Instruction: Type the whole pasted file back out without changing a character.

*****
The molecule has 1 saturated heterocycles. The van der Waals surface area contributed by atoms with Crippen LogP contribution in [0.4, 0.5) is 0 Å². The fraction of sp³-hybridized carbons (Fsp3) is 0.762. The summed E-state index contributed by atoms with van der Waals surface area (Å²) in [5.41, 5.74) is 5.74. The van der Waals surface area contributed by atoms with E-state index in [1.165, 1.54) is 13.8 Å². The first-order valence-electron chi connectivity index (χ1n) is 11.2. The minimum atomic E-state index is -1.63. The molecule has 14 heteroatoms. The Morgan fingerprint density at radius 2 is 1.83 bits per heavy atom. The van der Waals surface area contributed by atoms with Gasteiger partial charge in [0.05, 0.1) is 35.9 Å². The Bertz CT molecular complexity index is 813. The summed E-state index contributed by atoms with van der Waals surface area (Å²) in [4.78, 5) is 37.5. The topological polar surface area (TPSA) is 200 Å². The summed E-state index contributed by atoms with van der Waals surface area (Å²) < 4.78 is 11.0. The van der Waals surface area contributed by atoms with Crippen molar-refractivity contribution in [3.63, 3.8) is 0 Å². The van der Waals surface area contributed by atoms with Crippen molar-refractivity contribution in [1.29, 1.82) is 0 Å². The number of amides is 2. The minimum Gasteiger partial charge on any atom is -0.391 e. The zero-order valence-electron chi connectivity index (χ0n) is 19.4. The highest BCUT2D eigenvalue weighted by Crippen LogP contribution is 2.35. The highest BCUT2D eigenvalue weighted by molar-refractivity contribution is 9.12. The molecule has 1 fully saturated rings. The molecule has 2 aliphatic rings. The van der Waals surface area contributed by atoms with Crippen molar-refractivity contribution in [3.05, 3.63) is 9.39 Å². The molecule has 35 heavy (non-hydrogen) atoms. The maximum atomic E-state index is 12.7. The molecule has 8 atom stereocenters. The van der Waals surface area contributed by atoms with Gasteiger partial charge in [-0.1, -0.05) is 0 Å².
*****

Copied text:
The molecule has 1 saturated heterocycles. The van der Waals surface area contributed by atoms with Crippen LogP contribution in [0.4, 0.5) is 0 Å². The fraction of sp³-hybridized carbons (Fsp3) is 0.762. The summed E-state index contributed by atoms with van der Waals surface area (Å²) in [5.41, 5.74) is 5.74. The van der Waals surface area contributed by atoms with E-state index in [1.165, 1.54) is 13.8 Å². The first-order valence-electron chi connectivity index (χ1n) is 11.2. The minimum atomic E-state index is -1.63. The molecule has 14 heteroatoms. The Morgan fingerprint density at radius 2 is 1.83 bits per heavy atom. The van der Waals surface area contributed by atoms with Gasteiger partial charge in [0.05, 0.1) is 35.9 Å². The Bertz CT molecular complexity index is 813. The summed E-state index contributed by atoms with van der Waals surface area (Å²) in [4.78, 5) is 37.5. The topological polar surface area (TPSA) is 200 Å². The summed E-state index contributed by atoms with van der Waals surface area (Å²) < 4.78 is 11.0. The van der Waals surface area contributed by atoms with Crippen molar-refractivity contribution in [3.63, 3.8) is 0 Å². The van der Waals surface area contributed by atoms with Crippen molar-refractivity contribution in [1.29, 1.82) is 0 Å². The number of amides is 2. The minimum Gasteiger partial charge on any atom is -0.391 e. The zero-order valence-electron chi connectivity index (χ0n) is 19.4. The highest BCUT2D eigenvalue weighted by Crippen LogP contribution is 2.35. The highest BCUT2D eigenvalue weighted by molar-refractivity contribution is 9.12. The molecule has 1 fully saturated rings. The molecule has 2 aliphatic rings. The van der Waals surface area contributed by atoms with Crippen molar-refractivity contribution in [3.05, 3.63) is 9.39 Å². The molecule has 35 heavy (non-hydrogen) atoms. The maximum atomic E-state index is 12.7. The molecule has 8 atom stereocenters. The van der Waals surface area contributed by atoms with Gasteiger partial charge in [-0.1, -0.05) is 0 Å².